Urban Disorders, Social Divisions and Social Control 20 credits

Year 3

Compulsory modules

Final Year Project

Optional modules

Examples of the optional modules available are shown below. Please contact us for more details of the requirements and choices available.

Metaethics 20 credits
Philosophy of Mind 20 credits
Feminist Philosophy 20 credits
War, Terror and Justice 20 credits
Education, Culture and Society 20 credits
Ethnicity and Popular Culture 20 credits
Disability Rights and the International Policy Context 20 credits

For more information on typical modules, read Philosophy and Sociology BA in the course catalogue

Broadening your academic horizons

At Leeds we want you to benefit from the depth and breadth of the University's expertise, to prepare you for success in an ever-changing and challenging world. This course gives you the opportunity to broaden your learning by studying discovery modules. Find out more on the Broadening webpages.

Learning and teaching

The School of Philosophy, Religion and History of Science and the School of Sociology and Social Policy are both home to tutors who are experts in their fields.

To help you make the most of their knowledge and experience, we use a variety of teaching and learning methods including lectures, tutorials, seminars and occasionally workshops. However, we emphasise the importance of independent study as an integral element of the degree, since it gives you the best opportunity to develop your skills in research and analysis.


Exams and essays are among the types of assessment we normally use, but some modules may also incorporate group work or oral presentations as assessed components. We offer plenty of support throughout your time at Leeds to help you handle assessments, such as extra classes on public speaking and exam technique.

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Entry requirements, fees and applying

Entry requirements

A-level: AAB

GCSE: grade 4/C in Mathematics.

  • Access to HE Diploma

    Pass diploma with 60 credits overall, including at least 45 credits at level 3, of which 30 credits must be at Distinction and 15 credits at Merit or higher. An interview and a piece of written work may be required. 4/C in Mathematics at GCSE is also required.

  • BTEC

    BTEC Level 3 National Extended Diploma: DDD. Other BTEC qualifications are also considered. Please contact the Admissions Office for more information.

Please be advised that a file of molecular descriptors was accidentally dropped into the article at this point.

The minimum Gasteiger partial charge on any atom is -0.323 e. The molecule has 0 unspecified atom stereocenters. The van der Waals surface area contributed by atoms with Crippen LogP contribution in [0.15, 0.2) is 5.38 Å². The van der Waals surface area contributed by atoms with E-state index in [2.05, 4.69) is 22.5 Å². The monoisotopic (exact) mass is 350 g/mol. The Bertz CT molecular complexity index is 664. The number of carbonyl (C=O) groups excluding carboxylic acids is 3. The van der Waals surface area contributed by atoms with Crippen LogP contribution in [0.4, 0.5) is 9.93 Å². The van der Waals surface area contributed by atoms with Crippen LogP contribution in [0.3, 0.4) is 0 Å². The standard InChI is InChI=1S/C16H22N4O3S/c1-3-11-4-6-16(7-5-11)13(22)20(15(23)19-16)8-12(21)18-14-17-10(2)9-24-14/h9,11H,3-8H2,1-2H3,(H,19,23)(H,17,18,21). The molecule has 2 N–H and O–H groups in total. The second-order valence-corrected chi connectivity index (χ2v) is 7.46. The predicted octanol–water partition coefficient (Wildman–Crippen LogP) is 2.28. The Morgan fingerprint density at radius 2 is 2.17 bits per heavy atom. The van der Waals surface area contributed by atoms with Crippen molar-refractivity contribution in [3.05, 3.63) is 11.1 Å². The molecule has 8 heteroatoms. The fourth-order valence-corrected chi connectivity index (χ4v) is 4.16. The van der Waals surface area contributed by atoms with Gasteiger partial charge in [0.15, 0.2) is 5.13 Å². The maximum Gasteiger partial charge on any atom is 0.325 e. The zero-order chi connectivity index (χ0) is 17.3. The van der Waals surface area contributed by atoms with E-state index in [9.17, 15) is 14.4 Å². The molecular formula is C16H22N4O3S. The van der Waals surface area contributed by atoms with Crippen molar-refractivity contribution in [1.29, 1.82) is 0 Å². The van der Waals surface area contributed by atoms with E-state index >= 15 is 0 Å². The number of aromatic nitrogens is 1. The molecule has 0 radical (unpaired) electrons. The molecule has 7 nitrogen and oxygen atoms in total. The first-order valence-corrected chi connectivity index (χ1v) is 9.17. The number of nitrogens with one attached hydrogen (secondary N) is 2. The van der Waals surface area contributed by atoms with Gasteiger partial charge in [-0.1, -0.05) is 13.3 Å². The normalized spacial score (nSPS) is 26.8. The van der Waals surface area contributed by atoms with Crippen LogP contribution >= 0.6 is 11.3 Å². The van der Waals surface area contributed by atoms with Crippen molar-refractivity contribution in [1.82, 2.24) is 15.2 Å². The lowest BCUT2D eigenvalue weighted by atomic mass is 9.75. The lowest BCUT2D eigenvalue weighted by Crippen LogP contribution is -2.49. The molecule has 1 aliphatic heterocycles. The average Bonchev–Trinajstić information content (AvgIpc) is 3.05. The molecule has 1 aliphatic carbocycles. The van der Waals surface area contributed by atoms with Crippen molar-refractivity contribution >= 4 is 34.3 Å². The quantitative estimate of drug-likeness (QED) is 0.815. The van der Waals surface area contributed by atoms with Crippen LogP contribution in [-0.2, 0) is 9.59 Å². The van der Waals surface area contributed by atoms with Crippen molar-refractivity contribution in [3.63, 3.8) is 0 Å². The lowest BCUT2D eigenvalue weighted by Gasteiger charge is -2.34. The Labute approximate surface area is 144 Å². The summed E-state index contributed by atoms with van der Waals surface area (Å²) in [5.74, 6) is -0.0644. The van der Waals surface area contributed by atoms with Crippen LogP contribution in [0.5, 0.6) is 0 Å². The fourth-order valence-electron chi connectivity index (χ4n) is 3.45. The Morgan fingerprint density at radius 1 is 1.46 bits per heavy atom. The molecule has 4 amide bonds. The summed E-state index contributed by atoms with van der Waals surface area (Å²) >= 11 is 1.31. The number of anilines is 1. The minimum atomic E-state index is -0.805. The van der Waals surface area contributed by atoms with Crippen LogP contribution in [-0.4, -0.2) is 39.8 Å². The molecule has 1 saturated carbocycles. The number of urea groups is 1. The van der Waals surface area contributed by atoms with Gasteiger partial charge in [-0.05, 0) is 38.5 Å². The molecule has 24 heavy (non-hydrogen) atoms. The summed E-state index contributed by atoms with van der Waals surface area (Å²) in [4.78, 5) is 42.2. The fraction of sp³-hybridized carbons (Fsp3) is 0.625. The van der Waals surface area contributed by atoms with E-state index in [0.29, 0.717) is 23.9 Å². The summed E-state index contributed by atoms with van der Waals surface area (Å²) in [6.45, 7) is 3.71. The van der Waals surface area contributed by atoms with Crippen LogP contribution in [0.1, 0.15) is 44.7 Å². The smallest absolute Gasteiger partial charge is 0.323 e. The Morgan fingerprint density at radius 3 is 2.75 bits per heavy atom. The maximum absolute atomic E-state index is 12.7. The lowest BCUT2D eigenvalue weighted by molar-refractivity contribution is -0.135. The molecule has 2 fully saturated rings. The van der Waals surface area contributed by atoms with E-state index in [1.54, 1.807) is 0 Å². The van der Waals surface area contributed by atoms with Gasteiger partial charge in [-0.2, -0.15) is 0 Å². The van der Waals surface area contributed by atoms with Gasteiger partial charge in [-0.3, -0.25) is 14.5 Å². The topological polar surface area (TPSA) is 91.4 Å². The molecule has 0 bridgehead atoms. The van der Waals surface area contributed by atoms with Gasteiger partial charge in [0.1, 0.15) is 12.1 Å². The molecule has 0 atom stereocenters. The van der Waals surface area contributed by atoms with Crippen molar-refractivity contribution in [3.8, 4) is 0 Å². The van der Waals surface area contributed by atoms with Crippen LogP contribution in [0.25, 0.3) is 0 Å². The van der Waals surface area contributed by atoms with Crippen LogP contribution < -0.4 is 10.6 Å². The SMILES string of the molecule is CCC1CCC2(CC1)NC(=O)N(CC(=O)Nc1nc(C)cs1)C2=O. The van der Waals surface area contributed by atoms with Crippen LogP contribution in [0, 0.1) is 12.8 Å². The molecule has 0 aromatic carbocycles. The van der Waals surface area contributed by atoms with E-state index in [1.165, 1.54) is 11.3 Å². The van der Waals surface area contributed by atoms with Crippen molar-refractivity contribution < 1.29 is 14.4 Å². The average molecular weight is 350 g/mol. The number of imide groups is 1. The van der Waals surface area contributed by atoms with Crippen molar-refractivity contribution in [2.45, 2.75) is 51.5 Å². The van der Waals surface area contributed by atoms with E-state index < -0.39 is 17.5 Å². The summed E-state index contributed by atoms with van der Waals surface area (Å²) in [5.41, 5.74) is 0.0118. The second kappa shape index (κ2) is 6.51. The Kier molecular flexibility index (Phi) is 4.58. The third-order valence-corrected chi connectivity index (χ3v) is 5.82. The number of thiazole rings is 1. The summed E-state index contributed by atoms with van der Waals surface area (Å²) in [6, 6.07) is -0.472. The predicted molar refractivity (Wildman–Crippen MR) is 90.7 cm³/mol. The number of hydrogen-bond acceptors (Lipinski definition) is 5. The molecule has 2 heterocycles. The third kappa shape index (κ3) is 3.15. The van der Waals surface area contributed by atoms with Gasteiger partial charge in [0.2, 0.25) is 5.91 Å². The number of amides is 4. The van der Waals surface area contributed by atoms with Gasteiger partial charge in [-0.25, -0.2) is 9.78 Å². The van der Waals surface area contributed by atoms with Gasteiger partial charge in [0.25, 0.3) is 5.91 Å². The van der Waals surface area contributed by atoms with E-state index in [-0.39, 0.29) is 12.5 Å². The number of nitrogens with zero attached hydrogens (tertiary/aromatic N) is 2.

• Cambridge Pre-U

    D3, M1, M1.

  • International Baccalaureate

    35 points overall with 16 at Higher Level including 5 in Mathematics at Standard Level

  • Irish Highers (Leaving Certificate)

    H2, H2, H2, H2, H3, H3

  • Scottish Highers / Advanced Highers

    AB in Advanced Highers and AABBB in Highers, or A in Advanced Highers and AABBB in Highers, or AAAABB in Highers

  • Welsh Baccalaureate

    The Welsh Baccalaureate is not typically included in the academic conditions of an offer made to you for this course. If you choose to undertake the Welsh Baccalaureate we would strongly encourage you to draw upon these experiences within your personal statement, as your qualification will then be taken into account both when your application is initially considered by the selection panel and again when reviewed by the admissions tutor at the time your A-level results are passed to us.

  • Other Qualifications

    European Baccalaureate: 80%.

Read more about UK and Republic of Ireland accepted qualifications or contact the School’s Undergraduate Admissions Team.

Where an applicant is taking the EPQ in a relevant subject this might be considered alongside other Level 3 qualifications and may attract an alternative offer in addition to the standard offer. If you are taking A Levels, this would be ABB at A Level and grade A in the EPQ.

We welcome applications from mature students with Access qualifications, and from students with a wide range of qualifications.

Alternative entry

We’re committed to identifying the best possible applicants, regardless of personal circumstances or background.

Access to Leeds is an alternative admissions scheme which accepts applications from individuals who might be from low income households, in the first generation of their immediate family to apply to higher education, or have had their studies disrupted.

Find out more about Access to Leeds and alternative admissions.

Typical Access to Leeds offer: BBB at A Level and pass Access to Leeds.


We accept a range of international equivalent qualifications. For more information contact the School of Philosophy, Religion and History of Science Undergraduate Admissions team.

English language requirements

IELTS 7.0 overall, with no less than 6.5 in any component. For other English qualifications, read English language equivalent qualifications.